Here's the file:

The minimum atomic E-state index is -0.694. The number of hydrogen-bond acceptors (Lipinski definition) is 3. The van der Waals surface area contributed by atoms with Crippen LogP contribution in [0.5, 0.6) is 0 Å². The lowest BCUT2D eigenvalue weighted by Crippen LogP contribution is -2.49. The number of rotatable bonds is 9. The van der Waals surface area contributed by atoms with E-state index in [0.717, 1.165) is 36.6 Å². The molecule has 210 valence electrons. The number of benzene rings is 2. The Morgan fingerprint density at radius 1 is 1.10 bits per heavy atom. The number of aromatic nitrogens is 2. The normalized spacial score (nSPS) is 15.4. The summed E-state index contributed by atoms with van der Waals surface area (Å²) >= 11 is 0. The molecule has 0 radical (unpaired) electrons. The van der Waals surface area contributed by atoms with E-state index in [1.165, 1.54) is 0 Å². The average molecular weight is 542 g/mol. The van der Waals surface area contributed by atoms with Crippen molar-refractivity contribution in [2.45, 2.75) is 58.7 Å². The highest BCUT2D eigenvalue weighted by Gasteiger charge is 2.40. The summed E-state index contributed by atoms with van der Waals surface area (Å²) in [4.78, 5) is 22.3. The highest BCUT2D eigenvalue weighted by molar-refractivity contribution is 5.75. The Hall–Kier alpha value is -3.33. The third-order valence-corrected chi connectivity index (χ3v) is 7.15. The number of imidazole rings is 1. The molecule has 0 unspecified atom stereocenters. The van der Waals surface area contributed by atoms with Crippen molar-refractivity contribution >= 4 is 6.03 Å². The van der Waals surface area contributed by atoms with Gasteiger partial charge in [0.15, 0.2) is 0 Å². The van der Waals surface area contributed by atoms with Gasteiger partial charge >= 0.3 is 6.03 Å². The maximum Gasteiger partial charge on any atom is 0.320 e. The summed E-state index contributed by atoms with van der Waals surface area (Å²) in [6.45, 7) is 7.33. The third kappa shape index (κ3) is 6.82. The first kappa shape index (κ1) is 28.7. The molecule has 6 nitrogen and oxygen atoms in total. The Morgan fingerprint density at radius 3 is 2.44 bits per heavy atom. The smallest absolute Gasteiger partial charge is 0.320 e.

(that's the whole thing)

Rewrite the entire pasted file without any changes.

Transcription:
The minimum atomic E-state index is -0.694. The number of hydrogen-bond acceptors (Lipinski definition) is 3. The van der Waals surface area contributed by atoms with Crippen LogP contribution in [0.5, 0.6) is 0 Å². The lowest BCUT2D eigenvalue weighted by Crippen LogP contribution is -2.49. The number of rotatable bonds is 9. The van der Waals surface area contributed by atoms with E-state index in [0.717, 1.165) is 36.6 Å². The molecule has 210 valence electrons. The number of benzene rings is 2. The Morgan fingerprint density at radius 1 is 1.10 bits per heavy atom. The number of aromatic nitrogens is 2. The normalized spacial score (nSPS) is 15.4. The summed E-state index contributed by atoms with van der Waals surface area (Å²) >= 11 is 0. The molecule has 0 radical (unpaired) electrons. The van der Waals surface area contributed by atoms with E-state index in [1.165, 1.54) is 0 Å². The average molecular weight is 542 g/mol. The van der Waals surface area contributed by atoms with Crippen molar-refractivity contribution in [2.45, 2.75) is 58.7 Å². The highest BCUT2D eigenvalue weighted by Gasteiger charge is 2.40. The summed E-state index contributed by atoms with van der Waals surface area (Å²) in [4.78, 5) is 22.3. The highest BCUT2D eigenvalue weighted by molar-refractivity contribution is 5.75. The Hall–Kier alpha value is -3.33. The third-order valence-corrected chi connectivity index (χ3v) is 7.15. The number of imidazole rings is 1. The molecule has 0 unspecified atom stereocenters. The van der Waals surface area contributed by atoms with Crippen molar-refractivity contribution >= 4 is 6.03 Å². The van der Waals surface area contributed by atoms with Gasteiger partial charge in [0.15, 0.2) is 0 Å². The van der Waals surface area contributed by atoms with Gasteiger partial charge >= 0.3 is 6.03 Å². The maximum Gasteiger partial charge on any atom is 0.320 e. The summed E-state index contributed by atoms with van der Waals surface area (Å²) in [6.45, 7) is 7.33. The third kappa shape index (κ3) is 6.82. The first kappa shape index (κ1) is 28.7. The molecule has 6 nitrogen and oxygen atoms in total. The Morgan fingerprint density at radius 3 is 2.44 bits per heavy atom. The smallest absolute Gasteiger partial charge is 0.320 e.